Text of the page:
“I will not make that happen,” Biden said. He cited the theoretical graduates of schools like “Harvard and Yale and Penn,” claiming that forgiving their student loans would divert “billions of dollars” that could be spent on early education.
But universities like the Ivy League colleges are not the main sources of student loan debt, according to the Department of Education.
Very few people leave universities like Harvard and Yale with student loan debt, and even fewer continue to be in debt several years later, according to the Education Department. The majority of student loans are taken out by students attending less expensive two- and four-year schools.
Most students who borrow money for college are low- or middle-class students “who had to go into debt to access postsecondary education, and who are paying dearly for it,” Persis Yu, director of the National Consumer Law Center’s Student Loan Borrower Assistance Project, wrote in a Feb. 16 article responding to Biden.
But Sen. John Thune, R-South Dakota, disagreed that student loan forgiveness could support “low-income or disadvantaged individuals,” saying that “higher income Americans could end up benefiting the most,” and calling the Democrats’ proposals “unfair.”
“Yes, a number of Americans carry a significant amount of student loan debt,” Thune said. “But some of those Americans have incurred that debt for a career that will bring significant financial rewards.”
A university degree, after all, has been shown by the Education Department to positively affect a graduate’s annual wage.
But the presumption that a post-degree job will be enough to pay off student loan debt may be inaccurate, according to a recent study published by the Roosevelt Institute, a liberal think tank associated with the Franklin D. Roosevelt Presidential Library and Museum. Black students are more likely to take on debt to finance their education, but are less likely to graduate or see the benefits of a degree on their post-college wages, the study argues.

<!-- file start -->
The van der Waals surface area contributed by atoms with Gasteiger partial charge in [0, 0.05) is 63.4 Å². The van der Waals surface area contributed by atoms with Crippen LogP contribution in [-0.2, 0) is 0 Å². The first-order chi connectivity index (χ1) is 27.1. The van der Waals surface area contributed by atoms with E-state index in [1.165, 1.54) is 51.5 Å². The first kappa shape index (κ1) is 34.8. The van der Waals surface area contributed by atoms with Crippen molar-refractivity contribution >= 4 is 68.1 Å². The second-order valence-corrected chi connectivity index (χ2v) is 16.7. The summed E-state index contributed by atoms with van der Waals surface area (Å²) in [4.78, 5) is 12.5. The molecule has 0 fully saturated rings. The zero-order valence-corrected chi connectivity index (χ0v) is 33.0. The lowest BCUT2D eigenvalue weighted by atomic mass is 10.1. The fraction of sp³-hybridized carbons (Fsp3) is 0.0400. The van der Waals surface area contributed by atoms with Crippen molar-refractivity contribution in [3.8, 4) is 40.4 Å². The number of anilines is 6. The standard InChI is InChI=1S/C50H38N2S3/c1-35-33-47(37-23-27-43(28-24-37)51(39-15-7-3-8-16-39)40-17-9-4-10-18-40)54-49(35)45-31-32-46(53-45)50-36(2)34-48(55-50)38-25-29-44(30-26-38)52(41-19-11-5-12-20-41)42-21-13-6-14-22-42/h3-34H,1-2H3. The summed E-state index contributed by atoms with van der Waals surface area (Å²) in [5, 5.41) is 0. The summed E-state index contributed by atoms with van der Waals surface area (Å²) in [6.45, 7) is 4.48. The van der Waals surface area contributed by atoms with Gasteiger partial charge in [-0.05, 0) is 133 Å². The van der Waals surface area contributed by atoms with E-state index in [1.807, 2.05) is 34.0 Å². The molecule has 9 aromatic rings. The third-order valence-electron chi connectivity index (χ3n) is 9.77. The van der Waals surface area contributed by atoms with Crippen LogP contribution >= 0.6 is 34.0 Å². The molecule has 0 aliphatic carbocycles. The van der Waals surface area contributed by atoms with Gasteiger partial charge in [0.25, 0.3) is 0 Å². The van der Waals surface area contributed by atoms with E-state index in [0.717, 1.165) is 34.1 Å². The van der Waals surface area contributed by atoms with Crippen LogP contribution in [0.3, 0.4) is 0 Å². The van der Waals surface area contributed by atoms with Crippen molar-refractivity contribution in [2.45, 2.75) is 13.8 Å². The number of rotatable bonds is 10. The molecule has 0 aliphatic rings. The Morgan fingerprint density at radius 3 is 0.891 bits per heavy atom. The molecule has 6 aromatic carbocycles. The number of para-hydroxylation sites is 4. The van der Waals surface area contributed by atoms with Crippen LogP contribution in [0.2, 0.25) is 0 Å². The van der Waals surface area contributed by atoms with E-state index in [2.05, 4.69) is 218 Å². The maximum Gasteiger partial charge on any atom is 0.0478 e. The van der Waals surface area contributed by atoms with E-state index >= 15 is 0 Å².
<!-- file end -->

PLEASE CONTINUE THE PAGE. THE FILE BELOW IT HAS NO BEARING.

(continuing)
Pressley was one of the thousands of college students who defaulted on their student loans.
The student debt crisis is a racial and economic justice issue—and one that is deeply personal to me.
— Congresswoman Ayanna Pressley (@RepPressley) February 21, 2021
“Like 85% of Black students, I had to borrow; and like so many of those students, I also defaulted on those loans,” Pressley said. “Decades of systemic racism and discriminatory policies like redlining and predatory lending… systematically denied Black and Latinx families the opportunity to build wealth, forcing our families to take on greater rates of student debt, just for the chance at the same degree as our white counterparts.”
Hilary Shelton, director of the NAACP Washington Bureau, said in a statement that “at too many junctures in our country, the African American community and other communities of color have been shut out from real economic opportunity, relief and support.”
“Now, the student debt crisis is worsening existing economic disparities,” he said.
Over 25% of Black Americans with student loan debt are behind on their payments, and nearly 20% of Hispanic Americans are in a similar situation, according to the Fed. In Maryland and the District of Columbia, nearly a quarter of all student loan borrowers are making no progress toward their student loan payments, according to the Education Department.
“Student loans are disproportionately held by women, Black and Latinx student loan borrowers — delivering relief to these borrowers would further the interests of racial and gender equity,” Yu said. “Drawing lines to distinguish who deserves relief will inevitably leave out deserving borrowers.”
The Senate bill calling for student loan debt forgiveness has been referred to the Committee on Health, Education, Labor, and Pensions. The House bill has been referred to the Committee on Education and Labor and the Committee on Ways and Means.